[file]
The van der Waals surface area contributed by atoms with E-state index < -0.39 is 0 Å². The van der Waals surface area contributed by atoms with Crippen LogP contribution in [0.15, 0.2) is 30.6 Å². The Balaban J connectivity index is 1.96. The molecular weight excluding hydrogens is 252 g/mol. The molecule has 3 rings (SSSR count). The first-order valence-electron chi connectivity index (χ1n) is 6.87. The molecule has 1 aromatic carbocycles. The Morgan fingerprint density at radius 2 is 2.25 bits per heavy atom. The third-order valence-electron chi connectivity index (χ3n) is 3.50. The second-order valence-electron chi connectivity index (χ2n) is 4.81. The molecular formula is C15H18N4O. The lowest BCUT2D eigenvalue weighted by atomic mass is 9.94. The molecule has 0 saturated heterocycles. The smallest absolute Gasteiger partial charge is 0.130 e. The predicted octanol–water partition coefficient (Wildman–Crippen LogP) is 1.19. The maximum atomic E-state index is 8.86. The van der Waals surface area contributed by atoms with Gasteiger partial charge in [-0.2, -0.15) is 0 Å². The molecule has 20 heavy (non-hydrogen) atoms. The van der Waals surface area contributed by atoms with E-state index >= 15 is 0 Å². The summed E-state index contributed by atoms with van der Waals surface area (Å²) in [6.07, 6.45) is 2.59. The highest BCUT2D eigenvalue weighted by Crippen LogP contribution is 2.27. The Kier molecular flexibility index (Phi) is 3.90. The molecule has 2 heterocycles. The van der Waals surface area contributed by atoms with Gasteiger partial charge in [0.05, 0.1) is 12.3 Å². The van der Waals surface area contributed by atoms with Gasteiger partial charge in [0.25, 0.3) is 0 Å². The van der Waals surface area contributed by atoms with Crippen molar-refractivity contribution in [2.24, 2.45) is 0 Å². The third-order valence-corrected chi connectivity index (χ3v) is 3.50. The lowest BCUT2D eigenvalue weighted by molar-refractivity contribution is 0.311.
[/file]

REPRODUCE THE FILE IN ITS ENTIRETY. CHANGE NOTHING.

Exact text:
The van der Waals surface area contributed by atoms with E-state index < -0.39 is 0 Å². The van der Waals surface area contributed by atoms with Crippen LogP contribution in [0.15, 0.2) is 30.6 Å². The Balaban J connectivity index is 1.96. The molecular weight excluding hydrogens is 252 g/mol. The molecule has 3 rings (SSSR count). The first-order valence-electron chi connectivity index (χ1n) is 6.87. The molecule has 1 aromatic carbocycles. The Morgan fingerprint density at radius 2 is 2.25 bits per heavy atom. The third-order valence-electron chi connectivity index (χ3n) is 3.50. The second-order valence-electron chi connectivity index (χ2n) is 4.81. The molecular formula is C15H18N4O. The lowest BCUT2D eigenvalue weighted by atomic mass is 9.94. The molecule has 0 saturated heterocycles. The smallest absolute Gasteiger partial charge is 0.130 e. The predicted octanol–water partition coefficient (Wildman–Crippen LogP) is 1.19. The maximum atomic E-state index is 8.86. The van der Waals surface area contributed by atoms with Gasteiger partial charge in [-0.2, -0.15) is 0 Å². The molecule has 20 heavy (non-hydrogen) atoms. The van der Waals surface area contributed by atoms with E-state index >= 15 is 0 Å². The summed E-state index contributed by atoms with van der Waals surface area (Å²) in [6.07, 6.45) is 2.59. The highest BCUT2D eigenvalue weighted by Crippen LogP contribution is 2.27. The Kier molecular flexibility index (Phi) is 3.90. The molecule has 2 heterocycles. The van der Waals surface area contributed by atoms with Gasteiger partial charge in [0.05, 0.1) is 12.3 Å². The van der Waals surface area contributed by atoms with Gasteiger partial charge in [0.25, 0.3) is 0 Å². The van der Waals surface area contributed by atoms with Crippen molar-refractivity contribution in [2.24, 2.45) is 0 Å². The third-order valence-corrected chi connectivity index (χ3v) is 3.50. The lowest BCUT2D eigenvalue weighted by molar-refractivity contribution is 0.311.